Easy money conditions helped private companies hyper-scale and go public with frothy valuations. However, over 60% of those that went public since 2019 are now trading well below half their first day’s trading value. SPAC listings have a far worse track record. Furthermore, 65% of companies that became public over 3 years ago are still not profitable. These are unsustainable companies which lead to massive investor losses, negative net value for customers, poor experience and growth for employees, and risk for partners. After all this, they finally leave taxpayers to bailout related institutions when the engineered ecosystem crumbles.

2022 Private Company Valuation Scorecard. Source: Acumes

Private companies play a very important role in capitalism. But irrational exuberance around good ideas leads to market destruction. The fate of rapid-scaled companies in the easy-money era has been obvious for years because the actions that go into capital engineering are easy to discern.

What will be the fallout and what can we do?

Many finance people will argue that the 2007/08 crisis is bad as it can get. I disagree. The next one will be far worse once it takes effect as we run out of duct tape.

First, we are defenseless. Fifteen years of low interest rates, quantitative easing for many years, and unfathomable amounts of fiscal stimulus have ballooned most rich countries’ debt to unserviceable levels. We can no longer support an easy-money era or offer back-stops for poorly run companies. Historically, we had never arrived at a crisis with an empty arsenal.

Second, the next bust will affect every sector and everyone who cannot afford to fly over the chaos. For the financial crisis, most of the problems were associated with on-paper valuations of a single asset type. But now, the dominos of real-life weaknesses are so precariously set that commodities, utilities, and necessities like basic healthcare are likely the only sectors that will avoid significant pain.

Third, leaders of almost every territory have misled constituents with the theme that we can break laws of nature and have perpetual free lunches. We cannot. But, what’s wrong with some motivational speaking? The problem is that change management is extremely hard. As someone who has tried a fair number of turnaround efforts, it is nearly impossible for multiple stakeholder groups to change behaviors without cathartic actions. When failure points become apparent, 15 years of free lunch mentality across our ecosystem will prove hard to reverse. This means we are heading into a prolonged crisis.

Given this prospect for the next few years, let’s take some time to assess our roles in the catastrophic avalanche that capitalism is becoming. Are we convinced that our individual actions are helping to focus on practical value or are we contributing to capital engineering distortions? Even bankers and private equity or venture capital investors who are brand ambassadors for capitalism don’t seem to believe in it anymore. But we can harness the genuine power of capitalism. Here are some questions that we must ask ourselves to improve the current unproductive use of capital.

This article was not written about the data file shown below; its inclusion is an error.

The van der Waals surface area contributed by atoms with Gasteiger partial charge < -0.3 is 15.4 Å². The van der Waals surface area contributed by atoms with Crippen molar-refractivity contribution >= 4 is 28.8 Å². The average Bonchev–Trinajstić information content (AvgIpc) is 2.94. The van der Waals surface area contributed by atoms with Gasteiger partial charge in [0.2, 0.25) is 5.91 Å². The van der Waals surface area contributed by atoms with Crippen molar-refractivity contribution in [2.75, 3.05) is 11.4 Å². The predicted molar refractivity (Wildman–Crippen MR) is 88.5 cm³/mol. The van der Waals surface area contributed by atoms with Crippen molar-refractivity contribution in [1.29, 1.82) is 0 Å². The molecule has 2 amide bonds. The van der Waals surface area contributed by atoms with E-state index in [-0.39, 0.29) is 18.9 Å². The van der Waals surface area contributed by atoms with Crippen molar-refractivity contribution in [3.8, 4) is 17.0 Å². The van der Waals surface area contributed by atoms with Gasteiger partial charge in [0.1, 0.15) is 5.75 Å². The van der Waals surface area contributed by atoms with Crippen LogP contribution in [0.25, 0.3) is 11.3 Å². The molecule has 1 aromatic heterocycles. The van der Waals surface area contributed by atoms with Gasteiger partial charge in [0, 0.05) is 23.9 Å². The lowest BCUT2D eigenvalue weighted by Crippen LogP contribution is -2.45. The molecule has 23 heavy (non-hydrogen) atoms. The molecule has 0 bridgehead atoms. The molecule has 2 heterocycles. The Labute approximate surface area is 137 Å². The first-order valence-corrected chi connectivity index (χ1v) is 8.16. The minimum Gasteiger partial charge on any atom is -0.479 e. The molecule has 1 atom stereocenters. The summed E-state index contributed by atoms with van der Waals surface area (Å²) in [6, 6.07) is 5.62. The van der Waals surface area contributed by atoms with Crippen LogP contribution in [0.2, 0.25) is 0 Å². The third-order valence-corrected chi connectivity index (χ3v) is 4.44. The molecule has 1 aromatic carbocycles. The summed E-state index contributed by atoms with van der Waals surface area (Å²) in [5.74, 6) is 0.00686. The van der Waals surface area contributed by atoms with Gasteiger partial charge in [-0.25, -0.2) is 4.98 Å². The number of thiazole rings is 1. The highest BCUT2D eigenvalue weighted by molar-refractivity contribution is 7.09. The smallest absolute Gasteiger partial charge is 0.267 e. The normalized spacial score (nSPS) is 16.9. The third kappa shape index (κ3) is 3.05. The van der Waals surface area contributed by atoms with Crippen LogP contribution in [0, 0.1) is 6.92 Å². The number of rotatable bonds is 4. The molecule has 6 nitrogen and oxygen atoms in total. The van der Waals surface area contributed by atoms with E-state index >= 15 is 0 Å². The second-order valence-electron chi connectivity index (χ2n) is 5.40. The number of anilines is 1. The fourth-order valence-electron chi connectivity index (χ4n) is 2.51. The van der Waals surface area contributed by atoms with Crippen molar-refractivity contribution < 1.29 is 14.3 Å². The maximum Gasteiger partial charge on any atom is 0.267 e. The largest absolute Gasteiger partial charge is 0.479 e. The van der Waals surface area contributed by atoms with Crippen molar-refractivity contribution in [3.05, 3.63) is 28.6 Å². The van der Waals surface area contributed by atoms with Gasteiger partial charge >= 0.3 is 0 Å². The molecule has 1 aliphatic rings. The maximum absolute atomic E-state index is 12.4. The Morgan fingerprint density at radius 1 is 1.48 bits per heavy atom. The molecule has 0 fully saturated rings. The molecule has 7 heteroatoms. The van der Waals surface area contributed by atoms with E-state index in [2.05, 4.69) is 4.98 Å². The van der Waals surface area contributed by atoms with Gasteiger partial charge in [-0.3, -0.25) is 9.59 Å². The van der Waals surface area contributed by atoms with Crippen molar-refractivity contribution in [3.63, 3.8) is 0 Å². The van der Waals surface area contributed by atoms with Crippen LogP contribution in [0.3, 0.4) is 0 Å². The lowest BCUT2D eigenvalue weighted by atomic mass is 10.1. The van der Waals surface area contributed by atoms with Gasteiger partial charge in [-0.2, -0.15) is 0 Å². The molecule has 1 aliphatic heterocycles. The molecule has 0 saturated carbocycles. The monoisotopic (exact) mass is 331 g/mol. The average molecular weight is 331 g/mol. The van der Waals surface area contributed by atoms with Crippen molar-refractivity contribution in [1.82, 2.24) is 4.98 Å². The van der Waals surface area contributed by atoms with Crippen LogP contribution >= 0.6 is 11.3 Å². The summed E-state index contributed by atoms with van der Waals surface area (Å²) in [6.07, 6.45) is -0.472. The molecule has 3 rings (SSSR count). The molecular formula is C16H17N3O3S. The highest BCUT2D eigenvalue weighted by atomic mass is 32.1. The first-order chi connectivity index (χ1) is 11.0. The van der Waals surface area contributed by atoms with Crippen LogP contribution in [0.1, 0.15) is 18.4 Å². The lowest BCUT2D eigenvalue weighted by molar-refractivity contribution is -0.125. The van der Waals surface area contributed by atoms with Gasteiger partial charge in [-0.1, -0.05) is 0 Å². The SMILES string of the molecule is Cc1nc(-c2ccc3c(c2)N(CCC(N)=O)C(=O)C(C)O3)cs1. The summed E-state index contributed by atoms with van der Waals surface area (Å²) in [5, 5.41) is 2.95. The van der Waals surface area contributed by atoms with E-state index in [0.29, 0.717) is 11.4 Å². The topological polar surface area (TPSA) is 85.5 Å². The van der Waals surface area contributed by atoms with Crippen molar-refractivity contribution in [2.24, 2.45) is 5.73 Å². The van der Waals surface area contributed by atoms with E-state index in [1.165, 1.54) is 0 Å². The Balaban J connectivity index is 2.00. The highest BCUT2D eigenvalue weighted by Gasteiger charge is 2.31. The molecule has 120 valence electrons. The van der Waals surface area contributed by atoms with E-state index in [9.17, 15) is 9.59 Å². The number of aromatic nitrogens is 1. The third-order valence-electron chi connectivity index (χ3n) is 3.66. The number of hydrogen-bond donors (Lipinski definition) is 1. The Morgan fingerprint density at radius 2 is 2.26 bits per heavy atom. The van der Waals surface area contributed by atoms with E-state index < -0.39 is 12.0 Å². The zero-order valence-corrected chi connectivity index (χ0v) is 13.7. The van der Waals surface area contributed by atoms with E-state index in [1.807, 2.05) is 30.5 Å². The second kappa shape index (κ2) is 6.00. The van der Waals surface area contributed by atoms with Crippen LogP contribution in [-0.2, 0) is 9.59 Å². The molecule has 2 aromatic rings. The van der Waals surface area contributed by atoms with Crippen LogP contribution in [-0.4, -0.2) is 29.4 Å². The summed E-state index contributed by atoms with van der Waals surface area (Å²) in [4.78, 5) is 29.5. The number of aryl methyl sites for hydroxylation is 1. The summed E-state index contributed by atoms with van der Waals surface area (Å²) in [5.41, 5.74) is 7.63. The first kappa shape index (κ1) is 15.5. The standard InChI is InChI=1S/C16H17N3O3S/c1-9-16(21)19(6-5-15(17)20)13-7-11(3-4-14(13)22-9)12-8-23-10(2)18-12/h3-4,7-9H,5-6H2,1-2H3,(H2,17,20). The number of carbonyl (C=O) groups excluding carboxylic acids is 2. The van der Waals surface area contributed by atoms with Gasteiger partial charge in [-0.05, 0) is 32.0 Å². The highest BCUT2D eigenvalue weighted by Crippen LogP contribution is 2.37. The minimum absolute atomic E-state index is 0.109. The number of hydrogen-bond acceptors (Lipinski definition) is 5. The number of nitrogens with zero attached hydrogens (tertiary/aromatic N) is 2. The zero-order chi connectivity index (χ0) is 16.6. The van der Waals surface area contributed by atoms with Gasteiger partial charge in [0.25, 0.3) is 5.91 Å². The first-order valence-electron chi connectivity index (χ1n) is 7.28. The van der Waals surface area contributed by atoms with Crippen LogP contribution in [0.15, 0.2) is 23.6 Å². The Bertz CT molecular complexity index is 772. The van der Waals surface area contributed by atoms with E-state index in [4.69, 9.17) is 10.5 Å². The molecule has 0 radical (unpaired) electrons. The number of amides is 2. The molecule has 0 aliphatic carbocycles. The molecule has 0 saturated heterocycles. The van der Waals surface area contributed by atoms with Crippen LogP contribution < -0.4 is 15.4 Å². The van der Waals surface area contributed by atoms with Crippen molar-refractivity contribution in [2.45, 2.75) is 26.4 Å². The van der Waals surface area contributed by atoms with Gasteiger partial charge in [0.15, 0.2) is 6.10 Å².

Putting our investor hat on:

  • What are my investment habits?
  • Am I an active participant in inflating the value of questionable assets?
  • Do my words and actions give wings to questionable assets that might mislead others, especially those with less information?

As a member of society:

  • What is my unique value proposition to our ecosystem?
  • Do I create as much tangible value as I consume?

As an employee:

  • Am I selling or marketing items or services that have net positive customer value?
  • Am I creating goods and services that align with the sustainable journey of customers without leading them astray or providing short-term satisfaction that leads to buyer’s remorse?
  • What do I bring to the table for my peers? What are my differentiators if I were to be objective? Have my skills improved substantially in the past few years?

As a consumer:

  • Are my habits in line with my income and wealth?
  • Do I have a strong understanding of the difference between necessary and discretionary spend, given my means and needs?
  • Are my spending habits bordering on overconsumption? Am I skewing prices for others who might not have the same affordability as I do? Am I expecting others to carry the burden of my habits?

The essence of capitalism is to build holistic companies—companies that exist to balance the incentives of all stakeholders—investors and owners, customers, employees, partners, and society at large. Capitalism is a sport best played with transparent rules and fair play. It is time for grown-up conversations about companies. Let’s move towards a sport that is fun to play and entertaining to the audience; not designed to benefit folks that just bet on the games.